In a statement published on Twitter today along with a video, the mayor of London said: "Thousands of innocent civilians have already been killed in Israel and Gaza.
"With the humanitarian crisis set to deteriorate even further, I'm calling for a ceasefire."
Scottish Labour leader Anas Sarwar joined him, saying: "We are all so desperate for peace and are desperate to see the end of violence.
"And that is why we need to see the immediate release of hostages, immediate access to humanitarian supplies, food, medicine, electricity, water, into Gaza...
"The immediate cessation of violence, with an end of rocket fire into and out of Gaza. And let me be clear, that means a ceasefire right now."
And Greater Manchester mayor Andy Burnham said in a joint statement that while Israel has a right to defend itself, there was concern about Palestinian casualties.
"Given the humanitarian disaster unfolding in Gaza, the mayor, deputy mayor and 10 leaders of Greater Manchester join the growing international calls for a ceasefire by all sides and for the hostages to be released unharmed," he said.
Sir Keir used the phrase "humanitarian pauses" as he described what he thinks should be the way forward in the Israel-Hamas war.
Thousands of innocent civilians have already been killed in Israel and Gaza.— Sadiq Khan (@SadiqKhan) October 27, 2023
With the humanitarian crisis set to deteriorate even further, I’m calling for a ceasefire.pic.twitter.com/9HPau9X9jP
Fears are growing in the Labour party that there could be further resignations over the conflict, according to The Times.
Up to four shadow ministers are on resignation watch, sources told the outlet, as the party works to keep them onside.
“There's a real concern that if we lost a shadow minister, for example, that all of the others come under real pressure,” a senior member of Sir Keir's team said.
Some MPs have been critical of their leader's comments, with more than 30 backing a call for a ceasefire between Israel and Hamas.
About 150 Muslim Labour councillors wrote to Sir Keir to call for an "immediate ceasefire" in Gaza.
Sir Keir met with MPs in Westminster on Wednesday afternoon then released a statement in which he called for "humanitarian pauses" in the fighting.
Keir Starmer joins Nick Ferrari at Breakfast | Watch Again
He said it was "clear that the amount of aid and essential utilities getting into Gaza is completely insufficient" and said aid, fuel, water, electricity and medicines must be "ramped up".
"We welcome [US secretary of state] Blinken's comments last night and we support humanitarian pauses," he went on.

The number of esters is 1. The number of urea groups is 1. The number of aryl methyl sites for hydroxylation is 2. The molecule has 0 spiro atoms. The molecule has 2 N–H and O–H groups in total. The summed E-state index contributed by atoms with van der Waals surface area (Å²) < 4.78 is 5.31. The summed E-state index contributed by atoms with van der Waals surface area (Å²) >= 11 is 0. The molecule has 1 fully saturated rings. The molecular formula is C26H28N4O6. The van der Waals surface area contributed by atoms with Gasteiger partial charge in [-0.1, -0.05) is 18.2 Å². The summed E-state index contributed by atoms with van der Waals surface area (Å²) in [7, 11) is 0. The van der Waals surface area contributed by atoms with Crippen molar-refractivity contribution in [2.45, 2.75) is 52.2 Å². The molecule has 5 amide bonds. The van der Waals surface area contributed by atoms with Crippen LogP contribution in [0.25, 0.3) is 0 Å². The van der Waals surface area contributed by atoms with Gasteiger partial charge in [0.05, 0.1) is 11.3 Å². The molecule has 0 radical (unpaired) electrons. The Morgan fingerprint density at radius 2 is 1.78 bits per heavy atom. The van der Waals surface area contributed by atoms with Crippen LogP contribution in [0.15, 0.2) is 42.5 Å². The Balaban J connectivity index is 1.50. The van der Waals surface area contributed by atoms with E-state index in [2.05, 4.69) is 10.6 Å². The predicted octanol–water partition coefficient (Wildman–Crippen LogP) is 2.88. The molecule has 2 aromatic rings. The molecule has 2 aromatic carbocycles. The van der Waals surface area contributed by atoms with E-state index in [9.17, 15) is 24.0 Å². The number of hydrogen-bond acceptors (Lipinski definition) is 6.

"In the long term there can only be a political solution to this crisis which is why we need to restart the hard work of talks for a two-state solution of a viable Palestinian state alongside a safe and secure Israel."
He has previously tried to clarify his comments, insisting that he did not mean to imply that Israel would be justified to cut off power and water to Gaza, which is home to 2.2million civilians.
He stressed that Israel had a right to defend itself following Hamas' terror attack two weeks before.
Sir Keir also visited the South Wales Islamic Centre in Cardiff and met leaders from the Muslim community.
The Labour leader said he had been "deeply moved" during his visit, in which he heard "their pain and horror at the suffering of civilians in Gaza".
"I made clear it is not and has never been my view that Israel had the right to cut off water, food, fuel or medicines. International law must be followed," he said in a statement after the meeting.
"I repeated our calls for all hostages to be released, more humanitarian aid to enter Gaza, for the water and power to be switched back on, and a renewed focus on the two state solution".
But these comments also provoked a backlash, with the Muslim Council of Wales expressing its "dismay" at Sir Keir's comments.
"Our intention was to raise the concerns of the Muslim community around the suffering of Palestinians," a spokesperson said.
"There was a robust and frank conversation which reflected the sentiments Muslim communities are feeling at this time.
"We wish to stress Keir Starmer's social media post and images gravely misrepresented our congregants and the nature of the visit. We affirm, unequivocally, the need for a free Palestine."